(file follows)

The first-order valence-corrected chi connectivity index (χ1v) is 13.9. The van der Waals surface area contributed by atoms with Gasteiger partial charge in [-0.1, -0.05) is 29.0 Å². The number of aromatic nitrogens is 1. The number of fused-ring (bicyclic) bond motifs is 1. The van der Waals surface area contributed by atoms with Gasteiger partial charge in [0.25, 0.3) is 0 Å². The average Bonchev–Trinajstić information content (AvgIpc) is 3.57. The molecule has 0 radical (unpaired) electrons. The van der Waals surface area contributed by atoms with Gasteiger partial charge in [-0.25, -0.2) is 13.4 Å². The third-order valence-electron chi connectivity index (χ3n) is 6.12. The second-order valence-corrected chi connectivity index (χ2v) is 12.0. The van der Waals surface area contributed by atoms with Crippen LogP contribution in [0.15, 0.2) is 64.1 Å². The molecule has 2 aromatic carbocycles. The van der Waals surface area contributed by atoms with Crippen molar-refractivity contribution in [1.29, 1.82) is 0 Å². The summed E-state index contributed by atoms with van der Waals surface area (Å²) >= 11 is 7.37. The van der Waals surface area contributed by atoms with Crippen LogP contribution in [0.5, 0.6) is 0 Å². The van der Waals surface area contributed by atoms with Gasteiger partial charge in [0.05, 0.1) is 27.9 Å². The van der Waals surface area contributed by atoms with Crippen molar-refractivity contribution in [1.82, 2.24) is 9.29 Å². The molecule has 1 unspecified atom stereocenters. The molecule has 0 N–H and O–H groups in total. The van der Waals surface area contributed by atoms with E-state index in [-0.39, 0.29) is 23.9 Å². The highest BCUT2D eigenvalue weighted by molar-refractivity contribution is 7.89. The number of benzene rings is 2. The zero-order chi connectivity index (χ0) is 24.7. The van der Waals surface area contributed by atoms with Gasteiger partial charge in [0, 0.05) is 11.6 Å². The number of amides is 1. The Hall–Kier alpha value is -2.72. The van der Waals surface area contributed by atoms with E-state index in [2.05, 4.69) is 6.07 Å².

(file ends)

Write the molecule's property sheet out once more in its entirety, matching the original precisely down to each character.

The first-order valence-corrected chi connectivity index (χ1v) is 13.9. The van der Waals surface area contributed by atoms with Gasteiger partial charge in [-0.1, -0.05) is 29.0 Å². The number of aromatic nitrogens is 1. The number of fused-ring (bicyclic) bond motifs is 1. The van der Waals surface area contributed by atoms with Gasteiger partial charge in [0.25, 0.3) is 0 Å². The average Bonchev–Trinajstić information content (AvgIpc) is 3.57. The molecule has 0 radical (unpaired) electrons. The van der Waals surface area contributed by atoms with Gasteiger partial charge in [-0.25, -0.2) is 13.4 Å². The third-order valence-electron chi connectivity index (χ3n) is 6.12. The second-order valence-corrected chi connectivity index (χ2v) is 12.0. The van der Waals surface area contributed by atoms with Crippen LogP contribution in [0.15, 0.2) is 64.1 Å². The molecule has 2 aromatic carbocycles. The van der Waals surface area contributed by atoms with Crippen molar-refractivity contribution in [1.29, 1.82) is 0 Å². The summed E-state index contributed by atoms with van der Waals surface area (Å²) >= 11 is 7.37. The van der Waals surface area contributed by atoms with Crippen LogP contribution in [0.5, 0.6) is 0 Å². The van der Waals surface area contributed by atoms with Gasteiger partial charge in [0.05, 0.1) is 27.9 Å². The van der Waals surface area contributed by atoms with Crippen molar-refractivity contribution in [1.82, 2.24) is 9.29 Å². The molecule has 1 unspecified atom stereocenters. The molecule has 0 N–H and O–H groups in total. The van der Waals surface area contributed by atoms with E-state index in [-0.39, 0.29) is 23.9 Å². The highest BCUT2D eigenvalue weighted by molar-refractivity contribution is 7.89. The number of benzene rings is 2. The zero-order chi connectivity index (χ0) is 24.7. The van der Waals surface area contributed by atoms with Gasteiger partial charge in [0, 0.05) is 11.6 Å². The number of amides is 1. The Hall–Kier alpha value is -2.72. The van der Waals surface area contributed by atoms with E-state index in [2.05, 4.69) is 6.07 Å².